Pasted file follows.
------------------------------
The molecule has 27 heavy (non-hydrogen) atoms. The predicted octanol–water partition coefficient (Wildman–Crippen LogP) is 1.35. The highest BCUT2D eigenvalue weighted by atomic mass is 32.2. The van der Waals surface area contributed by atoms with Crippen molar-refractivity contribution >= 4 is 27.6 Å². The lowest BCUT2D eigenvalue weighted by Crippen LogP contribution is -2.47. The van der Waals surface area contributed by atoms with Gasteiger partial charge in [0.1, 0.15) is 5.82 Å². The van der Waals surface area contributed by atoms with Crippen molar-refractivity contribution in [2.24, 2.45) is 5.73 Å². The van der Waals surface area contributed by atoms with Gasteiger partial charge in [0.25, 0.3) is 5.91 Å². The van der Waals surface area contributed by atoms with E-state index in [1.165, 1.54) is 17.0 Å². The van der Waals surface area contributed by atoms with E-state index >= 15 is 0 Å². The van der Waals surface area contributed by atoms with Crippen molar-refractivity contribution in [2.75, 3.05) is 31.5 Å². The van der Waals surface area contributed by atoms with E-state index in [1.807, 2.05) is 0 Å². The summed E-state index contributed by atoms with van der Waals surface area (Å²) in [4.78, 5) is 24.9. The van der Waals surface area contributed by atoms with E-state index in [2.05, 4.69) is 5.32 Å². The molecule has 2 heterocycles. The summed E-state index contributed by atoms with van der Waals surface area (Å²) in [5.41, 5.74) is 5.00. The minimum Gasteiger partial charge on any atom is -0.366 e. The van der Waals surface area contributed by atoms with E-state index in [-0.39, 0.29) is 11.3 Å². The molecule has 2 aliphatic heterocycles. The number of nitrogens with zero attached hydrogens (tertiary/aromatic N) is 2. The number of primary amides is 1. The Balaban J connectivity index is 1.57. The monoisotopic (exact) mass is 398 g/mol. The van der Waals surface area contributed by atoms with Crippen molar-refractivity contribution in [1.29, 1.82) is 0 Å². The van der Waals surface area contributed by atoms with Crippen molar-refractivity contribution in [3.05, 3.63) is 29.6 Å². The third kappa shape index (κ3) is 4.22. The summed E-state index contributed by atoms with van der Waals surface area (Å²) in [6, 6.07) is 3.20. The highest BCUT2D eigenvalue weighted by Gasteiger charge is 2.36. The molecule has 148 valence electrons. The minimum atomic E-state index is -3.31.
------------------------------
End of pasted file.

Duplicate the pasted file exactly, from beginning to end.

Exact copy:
The molecule has 27 heavy (non-hydrogen) atoms. The predicted octanol–water partition coefficient (Wildman–Crippen LogP) is 1.35. The highest BCUT2D eigenvalue weighted by atomic mass is 32.2. The van der Waals surface area contributed by atoms with Crippen molar-refractivity contribution >= 4 is 27.6 Å². The lowest BCUT2D eigenvalue weighted by Crippen LogP contribution is -2.47. The van der Waals surface area contributed by atoms with Gasteiger partial charge in [0.1, 0.15) is 5.82 Å². The van der Waals surface area contributed by atoms with Crippen molar-refractivity contribution in [2.24, 2.45) is 5.73 Å². The van der Waals surface area contributed by atoms with Gasteiger partial charge in [0.25, 0.3) is 5.91 Å². The van der Waals surface area contributed by atoms with E-state index in [1.165, 1.54) is 17.0 Å². The van der Waals surface area contributed by atoms with E-state index >= 15 is 0 Å². The van der Waals surface area contributed by atoms with Crippen molar-refractivity contribution in [2.75, 3.05) is 31.5 Å². The van der Waals surface area contributed by atoms with E-state index in [1.807, 2.05) is 0 Å². The summed E-state index contributed by atoms with van der Waals surface area (Å²) in [4.78, 5) is 24.9. The van der Waals surface area contributed by atoms with E-state index in [2.05, 4.69) is 5.32 Å². The molecule has 2 heterocycles. The summed E-state index contributed by atoms with van der Waals surface area (Å²) in [5.41, 5.74) is 5.00. The minimum Gasteiger partial charge on any atom is -0.366 e. The van der Waals surface area contributed by atoms with E-state index in [-0.39, 0.29) is 11.3 Å². The molecule has 2 aliphatic heterocycles. The number of nitrogens with zero attached hydrogens (tertiary/aromatic N) is 2. The number of primary amides is 1. The Balaban J connectivity index is 1.57. The monoisotopic (exact) mass is 398 g/mol. The van der Waals surface area contributed by atoms with Crippen molar-refractivity contribution in [1.29, 1.82) is 0 Å². The van der Waals surface area contributed by atoms with Crippen molar-refractivity contribution in [3.05, 3.63) is 29.6 Å². The third kappa shape index (κ3) is 4.22. The summed E-state index contributed by atoms with van der Waals surface area (Å²) in [6, 6.07) is 3.20. The highest BCUT2D eigenvalue weighted by Gasteiger charge is 2.36. The molecule has 148 valence electrons. The minimum atomic E-state index is -3.31.